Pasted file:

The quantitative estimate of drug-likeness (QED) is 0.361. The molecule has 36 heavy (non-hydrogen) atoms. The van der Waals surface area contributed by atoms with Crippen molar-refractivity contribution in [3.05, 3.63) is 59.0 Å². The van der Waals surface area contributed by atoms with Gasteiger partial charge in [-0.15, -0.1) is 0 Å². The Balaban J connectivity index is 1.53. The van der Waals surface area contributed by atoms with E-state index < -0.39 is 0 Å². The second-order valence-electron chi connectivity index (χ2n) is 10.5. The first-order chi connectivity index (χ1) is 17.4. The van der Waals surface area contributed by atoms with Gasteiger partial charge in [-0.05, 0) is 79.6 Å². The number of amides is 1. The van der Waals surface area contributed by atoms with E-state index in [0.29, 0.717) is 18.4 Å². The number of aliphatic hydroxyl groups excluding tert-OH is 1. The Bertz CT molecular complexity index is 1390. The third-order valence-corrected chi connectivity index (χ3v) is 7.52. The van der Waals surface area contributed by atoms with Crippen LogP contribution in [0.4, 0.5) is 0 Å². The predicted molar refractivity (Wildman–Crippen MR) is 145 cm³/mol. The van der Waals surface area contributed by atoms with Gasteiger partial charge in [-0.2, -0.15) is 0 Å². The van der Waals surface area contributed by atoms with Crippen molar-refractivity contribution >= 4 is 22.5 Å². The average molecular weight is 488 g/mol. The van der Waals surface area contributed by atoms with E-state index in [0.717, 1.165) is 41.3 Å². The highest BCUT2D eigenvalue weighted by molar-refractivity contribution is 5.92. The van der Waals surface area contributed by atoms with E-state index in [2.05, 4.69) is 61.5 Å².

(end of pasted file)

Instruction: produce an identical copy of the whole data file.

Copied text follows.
The quantitative estimate of drug-likeness (QED) is 0.361. The molecule has 36 heavy (non-hydrogen) atoms. The van der Waals surface area contributed by atoms with Crippen molar-refractivity contribution in [3.05, 3.63) is 59.0 Å². The van der Waals surface area contributed by atoms with Gasteiger partial charge in [-0.15, -0.1) is 0 Å². The Balaban J connectivity index is 1.53. The van der Waals surface area contributed by atoms with E-state index < -0.39 is 0 Å². The second-order valence-electron chi connectivity index (χ2n) is 10.5. The first-order chi connectivity index (χ1) is 17.4. The van der Waals surface area contributed by atoms with Gasteiger partial charge in [-0.05, 0) is 79.6 Å². The number of amides is 1. The van der Waals surface area contributed by atoms with E-state index in [0.29, 0.717) is 18.4 Å². The number of aliphatic hydroxyl groups excluding tert-OH is 1. The Bertz CT molecular complexity index is 1390. The third-order valence-corrected chi connectivity index (χ3v) is 7.52. The van der Waals surface area contributed by atoms with Crippen LogP contribution in [0.4, 0.5) is 0 Å². The predicted molar refractivity (Wildman–Crippen MR) is 145 cm³/mol. The van der Waals surface area contributed by atoms with Gasteiger partial charge in [-0.2, -0.15) is 0 Å². The van der Waals surface area contributed by atoms with Crippen molar-refractivity contribution >= 4 is 22.5 Å². The average molecular weight is 488 g/mol. The van der Waals surface area contributed by atoms with E-state index in [0.717, 1.165) is 41.3 Å². The highest BCUT2D eigenvalue weighted by molar-refractivity contribution is 5.92. The van der Waals surface area contributed by atoms with E-state index in [2.05, 4.69) is 61.5 Å².